We agreed for a couple of reasons. It’s not very often anyone gets an opportunity to taste the progression of a product. Also, it shows that Woodinville Whiskey Co. is seeking out feedback and attempting to improve their product. Trying to get better is always respectable.
We noticed a difference as soon as we unwrapped the bottle. The color of the whiskey was noticeably darker than before. The biggest takeaway from this tasting is that this bourbon is much more balanced than the bourbon we tasted a year ago. While we could still smell and taste the vanilla and oak from the barrels, this time we noted some floral, cherry, and raisin notes both in the smell and taste. It’s also much smoother than before, though we wish the finish would linger for a bit longer than it does. At one point, we discussed how it was very interesting to taste a product where we could taste that it was the same product we had before, only a better version of it.
*Even though this nightcap was on Woodinville Whiskey’s tab, we will always review products honestly. Contrary to popular belief, free drinks don’t automatically taste better.
Until recently, we’d never tasted Drambuie. Since we’re always down to try new flavors, we jumped at the opportunity to add it to our bar. Drambuie is a blend of scotch, honey, spices, and herbs. It’s extremely sweet, almost cloying, but it mixes well with just about any whisk(e)y without overpowering.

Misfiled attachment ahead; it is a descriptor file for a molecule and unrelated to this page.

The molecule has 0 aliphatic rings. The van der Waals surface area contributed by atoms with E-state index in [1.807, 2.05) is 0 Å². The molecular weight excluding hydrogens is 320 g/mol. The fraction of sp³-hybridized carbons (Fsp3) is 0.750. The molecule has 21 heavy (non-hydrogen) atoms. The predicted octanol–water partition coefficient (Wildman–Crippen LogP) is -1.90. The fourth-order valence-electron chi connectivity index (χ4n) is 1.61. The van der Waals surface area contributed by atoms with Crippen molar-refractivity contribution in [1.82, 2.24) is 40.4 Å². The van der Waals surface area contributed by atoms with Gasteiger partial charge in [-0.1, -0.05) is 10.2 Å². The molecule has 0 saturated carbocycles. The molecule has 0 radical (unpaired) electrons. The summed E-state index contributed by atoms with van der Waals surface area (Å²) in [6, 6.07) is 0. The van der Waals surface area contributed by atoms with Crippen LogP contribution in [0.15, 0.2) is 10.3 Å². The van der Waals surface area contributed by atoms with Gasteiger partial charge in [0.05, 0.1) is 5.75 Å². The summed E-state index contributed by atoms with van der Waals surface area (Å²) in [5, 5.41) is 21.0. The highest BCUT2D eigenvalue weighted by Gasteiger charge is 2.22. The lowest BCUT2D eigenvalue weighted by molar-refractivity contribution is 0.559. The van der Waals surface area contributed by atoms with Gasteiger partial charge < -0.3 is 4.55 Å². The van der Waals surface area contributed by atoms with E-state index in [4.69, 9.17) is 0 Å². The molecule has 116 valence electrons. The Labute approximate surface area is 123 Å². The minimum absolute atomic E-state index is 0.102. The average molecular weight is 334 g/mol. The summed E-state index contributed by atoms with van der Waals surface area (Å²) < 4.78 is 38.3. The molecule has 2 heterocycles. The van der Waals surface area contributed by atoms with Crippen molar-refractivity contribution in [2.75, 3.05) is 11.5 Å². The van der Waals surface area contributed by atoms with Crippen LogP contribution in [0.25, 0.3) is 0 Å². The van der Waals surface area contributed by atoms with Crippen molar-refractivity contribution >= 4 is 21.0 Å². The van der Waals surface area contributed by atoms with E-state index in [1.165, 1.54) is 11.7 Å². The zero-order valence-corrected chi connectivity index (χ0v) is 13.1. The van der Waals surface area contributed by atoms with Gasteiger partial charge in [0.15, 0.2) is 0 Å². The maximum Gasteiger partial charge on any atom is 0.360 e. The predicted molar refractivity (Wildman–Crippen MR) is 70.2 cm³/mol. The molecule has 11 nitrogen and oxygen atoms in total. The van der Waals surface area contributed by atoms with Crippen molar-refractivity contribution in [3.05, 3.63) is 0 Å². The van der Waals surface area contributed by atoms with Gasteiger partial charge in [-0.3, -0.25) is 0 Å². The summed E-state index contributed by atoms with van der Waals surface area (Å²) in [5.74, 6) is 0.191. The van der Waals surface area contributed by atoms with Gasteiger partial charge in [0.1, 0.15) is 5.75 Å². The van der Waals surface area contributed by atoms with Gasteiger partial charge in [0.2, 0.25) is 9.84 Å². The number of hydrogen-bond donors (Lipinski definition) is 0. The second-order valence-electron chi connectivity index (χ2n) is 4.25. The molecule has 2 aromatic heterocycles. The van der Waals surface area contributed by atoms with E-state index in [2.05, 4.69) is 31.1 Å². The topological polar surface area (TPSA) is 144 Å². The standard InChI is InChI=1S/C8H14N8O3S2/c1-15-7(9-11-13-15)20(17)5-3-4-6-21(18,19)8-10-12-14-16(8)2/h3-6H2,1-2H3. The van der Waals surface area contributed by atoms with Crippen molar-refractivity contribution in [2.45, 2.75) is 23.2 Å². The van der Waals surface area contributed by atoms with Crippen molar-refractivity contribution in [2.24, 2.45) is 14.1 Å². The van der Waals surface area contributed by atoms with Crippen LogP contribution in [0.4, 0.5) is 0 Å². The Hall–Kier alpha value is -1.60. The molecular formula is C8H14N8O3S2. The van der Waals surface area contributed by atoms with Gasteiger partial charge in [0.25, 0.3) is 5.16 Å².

We mixed equal parts Maker’s Mark and Drambuie over ice. Anthony Caporale of Drambuie is calling the Maker’s mixture “Little Bit Rusty” because it’s basically a variation of the classic Rusty Nail (which mixes Drambuie with scotch). Honestly, we were a bit skeptical of Drambuie before we tasted it. We’re generally not very big on infusions or herbal blends with whiskey, but this liqueur does make a good accompaniment to any type of whiskey when you’re in the mood for something sweet.
Just in case you needed step-by-step instructions, here’s how to make a Little Bit Rusty:
1 part Drambuie
1 part bourbon
Stir in a mixing glass with ice, then pour into an old fashioned glass over ice. Garnish with a maraschino cherry if desired.
*Even though this nightcap was on Drambuie’s tab, we will always review products honestly. Contrary to popular belief, free drinks don’t automatically taste better.
Phew, long week. Happy Friday!